I planned to use the topping of the original crumble cheesecake, but I didn’t like the fact that I’d have less control over how long to bake the cheesecake – if the crumble wasn’t browned I’d have to leave it in, even if the cheesecake was ready to come out.

For that reason, I followed the method of the Angela Nilsen recipe (ish) and made a separate crumble mixture and berry mixture to go on top once it was cooked.

I won’t lie, there’s quite a lot of faffing around with the way I made this, but it was well worth the effort. My only complaint is that the base went a bit soggy, and I’m not quite sure why – any suggestions?

I made this for my colleague Ryan’s last day at work before moving to Wales – he was very pleased!

Blackberry crumble cheesecake

For the base:

  • 140g digestive biscuits
  • 1tbsp sugar
  • 85ml melted butter

Blitz the biscuits and sugar in a food processor until they’re in fine crumbs (or alternatively crush with a rolling pin). Gradually add in the melted butter, then press into a 9″ round springform tin. My top tip for cheesecakes is if your in has a lip around the edge of the base like mine, turn it upside down – it will make it a million times easier to get the cheesecake off later!

Bake for 10 minutes at 180 degrees, then leave to cool while you make the filling.

For the filling:

  • 300g light Philadelphia cream cheese
  • 175g caster sugar
  • 3tbsp cornflour
  • zes and juice of 1 lemon
  • 1tsp vanilla extrract
  • 3 eggs
  • 150g light fromage frais
  • 100g fresh blackberries

Beat together the cream cheese, sugar and cornflour until well mixed and no lumps remain. Add in the lemon zest, juice and the vanilla extract, then beat in the eggs one at a time. Stir in the fromage frais, then the blackberries, then pour onto the base and bake for 10 minutes at 220 degrees.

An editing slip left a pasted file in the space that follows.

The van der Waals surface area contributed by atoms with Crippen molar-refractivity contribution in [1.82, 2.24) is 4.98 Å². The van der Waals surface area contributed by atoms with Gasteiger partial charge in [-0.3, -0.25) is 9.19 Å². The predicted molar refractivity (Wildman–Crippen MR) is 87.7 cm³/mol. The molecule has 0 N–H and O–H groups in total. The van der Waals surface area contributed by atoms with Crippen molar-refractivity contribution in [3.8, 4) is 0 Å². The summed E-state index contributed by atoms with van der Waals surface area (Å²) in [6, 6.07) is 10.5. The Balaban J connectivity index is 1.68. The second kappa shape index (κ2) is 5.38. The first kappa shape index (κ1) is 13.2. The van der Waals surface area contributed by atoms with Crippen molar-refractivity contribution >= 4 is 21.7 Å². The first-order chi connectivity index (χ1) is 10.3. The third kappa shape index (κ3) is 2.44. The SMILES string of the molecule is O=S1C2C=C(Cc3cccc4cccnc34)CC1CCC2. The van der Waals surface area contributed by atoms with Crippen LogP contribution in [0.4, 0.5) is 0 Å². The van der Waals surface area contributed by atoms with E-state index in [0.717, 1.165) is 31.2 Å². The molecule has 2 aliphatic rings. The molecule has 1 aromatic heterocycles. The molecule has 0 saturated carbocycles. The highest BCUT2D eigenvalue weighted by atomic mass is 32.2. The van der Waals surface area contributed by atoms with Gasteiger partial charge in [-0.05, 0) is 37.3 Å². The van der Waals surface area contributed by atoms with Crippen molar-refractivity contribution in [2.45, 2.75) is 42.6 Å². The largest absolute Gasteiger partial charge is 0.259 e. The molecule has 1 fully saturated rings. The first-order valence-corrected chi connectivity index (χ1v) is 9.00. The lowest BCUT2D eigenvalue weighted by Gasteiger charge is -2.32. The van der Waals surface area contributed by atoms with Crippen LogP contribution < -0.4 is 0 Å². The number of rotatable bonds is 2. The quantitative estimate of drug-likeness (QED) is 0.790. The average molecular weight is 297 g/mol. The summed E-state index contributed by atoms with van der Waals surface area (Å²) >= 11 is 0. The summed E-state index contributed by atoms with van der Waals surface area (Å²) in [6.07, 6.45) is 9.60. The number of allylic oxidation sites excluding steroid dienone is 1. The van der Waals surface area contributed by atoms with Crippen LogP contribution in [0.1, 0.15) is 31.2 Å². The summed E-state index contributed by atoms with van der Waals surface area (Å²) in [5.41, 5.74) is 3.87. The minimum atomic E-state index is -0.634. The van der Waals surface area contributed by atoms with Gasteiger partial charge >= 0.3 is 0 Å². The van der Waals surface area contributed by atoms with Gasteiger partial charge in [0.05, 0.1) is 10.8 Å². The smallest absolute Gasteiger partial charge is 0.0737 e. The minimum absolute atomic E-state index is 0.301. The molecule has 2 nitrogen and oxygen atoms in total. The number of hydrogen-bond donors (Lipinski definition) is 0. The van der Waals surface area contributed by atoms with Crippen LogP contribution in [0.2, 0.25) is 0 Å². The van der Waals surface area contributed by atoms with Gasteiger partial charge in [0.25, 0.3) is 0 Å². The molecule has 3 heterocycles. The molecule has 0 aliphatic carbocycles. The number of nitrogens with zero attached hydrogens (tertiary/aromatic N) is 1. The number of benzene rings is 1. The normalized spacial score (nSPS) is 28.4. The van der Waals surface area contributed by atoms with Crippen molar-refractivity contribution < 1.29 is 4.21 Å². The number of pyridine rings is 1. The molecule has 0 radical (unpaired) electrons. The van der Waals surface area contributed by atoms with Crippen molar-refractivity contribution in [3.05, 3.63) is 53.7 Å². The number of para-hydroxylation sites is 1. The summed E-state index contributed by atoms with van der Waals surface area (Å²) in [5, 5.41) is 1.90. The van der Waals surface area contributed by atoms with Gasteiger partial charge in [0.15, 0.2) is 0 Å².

After the 10 minutes, reduce the heat to 110 degrees and bake for a further 35 minutes. Leave in the oven overnight if possible, or at least 2 hours. This helps to stop it cracking, and I also bake my cheesecakes with a baking tray with 1cm hot water in it to create steam, for the same reason (look, it works!)

For the topping:

  • 125g blackberries
  • 25g caster sugar
  • 100g flour
  • 50g butter
  • 50g demerara sugar

Heat the caster sugar with 3-4tbsp water in a saucepan. When it is boiling, add in the blackberries and cook until thick and syrupy, but with whole berries remaining.

Rub together the butter and flour to make coarse breadcrumbs, then stir in the sugar. Spread the mixture onto a baking tray and cook for about 20 minutes at 180 degrees, taking out every five minutes to mix up with a fork.

Spread the berry mix over the cheesecake, then sprinkle the crumble mix on top. Chill in the fridge overnight, then serve.

Apple and raspberry crumble

Basically, this is exactly what it says, a delicious fruit crumble. No story behind it, just a crazing for hot fruitiness.

But simple is in no way a bad thing, and this crumble really did have super tastes.

I didn’t follow a recipe, so this is more of a rambling than a proper recipe post.

The fruit part is 3 medium sized cooking apples and half a pack of frozen raspberries, maybe 125g, in a medium sized baking dish.

Sprinkled on top of this is 50g caster sugar, and a bit of lemon juice to keep the apples from browning.

The topping is 50g butter, 100g plain flour, 50g demerara sugar and 50g porridge oats. Rub the butter and flour together until it turns into a breadcrumb consistency, then stir in the sugar and oats.

Scatter the topping all over the fruit, then bake at 200 degrees for about an hour (I covered it over with foil part way through to stop it getting too brown on top). You know it’s ready when the bright pink juices are bubbling out around the edges – and it smells amazing!

Serve with custard, cream or ice cream, any would go well!